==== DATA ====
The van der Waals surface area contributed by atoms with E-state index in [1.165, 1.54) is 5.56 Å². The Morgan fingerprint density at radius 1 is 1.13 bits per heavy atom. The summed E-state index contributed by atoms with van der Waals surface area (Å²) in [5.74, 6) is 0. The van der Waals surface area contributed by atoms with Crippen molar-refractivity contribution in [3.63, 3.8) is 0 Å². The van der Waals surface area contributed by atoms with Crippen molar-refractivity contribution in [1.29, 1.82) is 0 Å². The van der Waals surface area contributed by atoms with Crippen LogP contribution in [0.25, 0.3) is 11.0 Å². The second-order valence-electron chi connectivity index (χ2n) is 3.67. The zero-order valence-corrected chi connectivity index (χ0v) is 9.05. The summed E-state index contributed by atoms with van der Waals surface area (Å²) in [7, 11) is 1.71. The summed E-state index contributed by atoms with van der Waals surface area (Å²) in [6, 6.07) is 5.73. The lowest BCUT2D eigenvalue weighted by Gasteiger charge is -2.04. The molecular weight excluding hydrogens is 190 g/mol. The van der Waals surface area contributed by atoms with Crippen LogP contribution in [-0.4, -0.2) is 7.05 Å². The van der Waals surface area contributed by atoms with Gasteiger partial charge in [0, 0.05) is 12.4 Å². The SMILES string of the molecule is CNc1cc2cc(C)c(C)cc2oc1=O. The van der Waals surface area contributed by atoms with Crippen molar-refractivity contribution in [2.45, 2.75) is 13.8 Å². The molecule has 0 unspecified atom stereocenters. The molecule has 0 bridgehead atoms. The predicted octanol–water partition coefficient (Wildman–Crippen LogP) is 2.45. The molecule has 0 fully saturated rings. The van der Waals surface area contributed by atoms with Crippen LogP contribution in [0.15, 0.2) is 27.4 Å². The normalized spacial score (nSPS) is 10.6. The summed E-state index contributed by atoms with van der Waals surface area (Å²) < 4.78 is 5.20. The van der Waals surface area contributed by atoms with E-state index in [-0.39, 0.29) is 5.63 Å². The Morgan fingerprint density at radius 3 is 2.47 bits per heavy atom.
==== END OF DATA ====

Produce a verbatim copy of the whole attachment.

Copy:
The van der Waals surface area contributed by atoms with E-state index in [1.165, 1.54) is 5.56 Å². The Morgan fingerprint density at radius 1 is 1.13 bits per heavy atom. The summed E-state index contributed by atoms with van der Waals surface area (Å²) in [5.74, 6) is 0. The van der Waals surface area contributed by atoms with Crippen molar-refractivity contribution in [3.63, 3.8) is 0 Å². The van der Waals surface area contributed by atoms with Crippen molar-refractivity contribution in [1.29, 1.82) is 0 Å². The van der Waals surface area contributed by atoms with Crippen LogP contribution in [0.25, 0.3) is 11.0 Å². The second-order valence-electron chi connectivity index (χ2n) is 3.67. The zero-order valence-corrected chi connectivity index (χ0v) is 9.05. The summed E-state index contributed by atoms with van der Waals surface area (Å²) in [7, 11) is 1.71. The summed E-state index contributed by atoms with van der Waals surface area (Å²) in [6, 6.07) is 5.73. The lowest BCUT2D eigenvalue weighted by Gasteiger charge is -2.04. The molecular weight excluding hydrogens is 190 g/mol. The van der Waals surface area contributed by atoms with Crippen LogP contribution in [-0.4, -0.2) is 7.05 Å². The van der Waals surface area contributed by atoms with Gasteiger partial charge in [0, 0.05) is 12.4 Å². The SMILES string of the molecule is CNc1cc2cc(C)c(C)cc2oc1=O. The van der Waals surface area contributed by atoms with Crippen molar-refractivity contribution in [2.45, 2.75) is 13.8 Å². The molecule has 0 unspecified atom stereocenters. The molecule has 0 bridgehead atoms. The predicted octanol–water partition coefficient (Wildman–Crippen LogP) is 2.45. The molecule has 0 fully saturated rings. The van der Waals surface area contributed by atoms with Crippen LogP contribution in [0.15, 0.2) is 27.4 Å². The normalized spacial score (nSPS) is 10.6. The summed E-state index contributed by atoms with van der Waals surface area (Å²) < 4.78 is 5.20. The van der Waals surface area contributed by atoms with E-state index in [-0.39, 0.29) is 5.63 Å². The Morgan fingerprint density at radius 3 is 2.47 bits per heavy atom.